Ever wonder what your favorite author fears? What your writer friend dreads? Wonder no more. Here is a spoooooky list of frights that could stop the heart of almost any wordsmith.
I love deadlines. I like the whooshing sound they make as they fly by. – Douglas Adams
It has the word “dead” in it for a reason (dun dun DUUUUN!), but if a writer wants to get anything done, a deadline needs to be set. This year I set a deadline of Halloween to finish draft one of a novel, and I ended up finishing in June. Huh. Fear motivates. Go figure 😉
- Writer’s block
“I don’t really believe in writer’s block, but I absolutely believe in getting stuck.” – Neil Gaiman
I’d like to point out that writer’s block pretty much means you’re stuck. Whatever you want to call it, it can be terrifying. But there are ways to work through it. Go for a walk, exercise, get a change of view, go on vacation, play, paint, read, write something else, write emails, listen to music. The list is endless. The best things for it is patience, distractions, and time.
- No/poor sales
The sad reality of writing and publishing is that not everyone is going to find what you have written. You can advertise, you can ask your friends and readers to spread the word, but at the end of the day, why someone picks up one book and not another is somewhat of a mystery. The best thing to do is keep writing and interacting with people online. They call it SOCIAL media for a reason.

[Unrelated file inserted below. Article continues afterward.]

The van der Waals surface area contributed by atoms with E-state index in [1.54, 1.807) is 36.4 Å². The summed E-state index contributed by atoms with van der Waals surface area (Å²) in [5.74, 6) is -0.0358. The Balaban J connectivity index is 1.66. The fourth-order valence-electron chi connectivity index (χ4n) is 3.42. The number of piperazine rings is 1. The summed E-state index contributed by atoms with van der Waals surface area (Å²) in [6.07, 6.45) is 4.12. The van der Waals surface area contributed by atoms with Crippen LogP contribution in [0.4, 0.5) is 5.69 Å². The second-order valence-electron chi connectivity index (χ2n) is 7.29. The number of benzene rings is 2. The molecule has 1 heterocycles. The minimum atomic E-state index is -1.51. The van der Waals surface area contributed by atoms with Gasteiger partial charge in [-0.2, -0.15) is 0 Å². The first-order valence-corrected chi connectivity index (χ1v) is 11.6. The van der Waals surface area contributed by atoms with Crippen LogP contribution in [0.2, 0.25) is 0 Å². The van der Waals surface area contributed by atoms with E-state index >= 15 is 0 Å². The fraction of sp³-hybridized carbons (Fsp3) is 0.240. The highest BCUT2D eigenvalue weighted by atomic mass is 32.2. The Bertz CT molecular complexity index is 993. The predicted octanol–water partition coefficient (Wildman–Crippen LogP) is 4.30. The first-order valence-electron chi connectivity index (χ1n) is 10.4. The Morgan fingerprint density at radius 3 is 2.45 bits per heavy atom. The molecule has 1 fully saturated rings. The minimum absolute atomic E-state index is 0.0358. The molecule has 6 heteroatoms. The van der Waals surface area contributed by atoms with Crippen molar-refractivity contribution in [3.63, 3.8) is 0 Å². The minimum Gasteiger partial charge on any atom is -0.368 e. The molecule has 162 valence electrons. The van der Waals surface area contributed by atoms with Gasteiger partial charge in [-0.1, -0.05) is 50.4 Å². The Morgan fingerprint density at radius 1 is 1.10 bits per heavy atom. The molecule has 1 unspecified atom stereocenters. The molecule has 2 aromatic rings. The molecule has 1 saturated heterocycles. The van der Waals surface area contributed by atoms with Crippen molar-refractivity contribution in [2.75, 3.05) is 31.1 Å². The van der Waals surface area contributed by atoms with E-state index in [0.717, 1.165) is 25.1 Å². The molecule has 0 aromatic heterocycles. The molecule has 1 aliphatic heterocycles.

- Bad reviews
Let me tell you: they STING. But there’s a wrong way and a right way to deal with them. The wise man does not respond, does not let their friends respond, does not incite a riot by doxing the reviewer, and so forth. As writers, we’re criticized at every turn. First it starts with self-doubt, then it’s critiques, then it’s edits, then it’s rejections, then it’s reviews. It never ends. We don’t necessarily have to develop thick skin. We can still feel the pain of it all without being able to help it. Feelings are just feelings, however: it’s what you do with them that matters.
This one depresses me the most. You work very hard, spending years getting your manuscript written and ready, then you spend time querying and getting many noes and then a yes. Then it’s more revising, more work, and finally your big day comes. You’re published—congrats! But then someone decides that you, who have made exactly $20 so far in sales, have enough money and that your work can and should be distributed freely. So they post your years of work on the internet for everyone. It is not only illegal, it hurts authors. Our next book depends on how well our previous book does. If we don’t sell enough copies because of pirating, our next book might not have the financial backing to come out. Not only do pirates screw over the author, the publisher, the editors, the cover artists, etc., they screw over fellow readers. Strong language for an issue I feel very strongly about.
There’s a lot of good information out there to help prevent writers from getting taken in by shady vanity publishers and outright scammers. Writer Beware is one such resource, and Preditors* and Editors is making a comeback, I hear.
*That’s the spelling.
- No reviews
Oh the agony of waiting to see what people think of your writing! No reviews is *almost* as bad as negative reviews. Ahhhhhhh!
- Rejection letters
By the time I was fourteen the nail in my wall would no longer support the weight of the rejection slips impaled upon it. I replaced the nail with a spike and went on writing. – Stephen King
Even the King of Horror received a lot of noes. They’re still no fun, but they show that at least you’re trying.
- Typos in a published manuscript
Talk about screaming bloody murder—AHHHHHHH! But it happens to all of us. Traditionally published, indie published, self-published. No one’s immune to the typo that five or so sets of eyes can’t catch.
What frightens you about what you do?
Keep your nose in a book,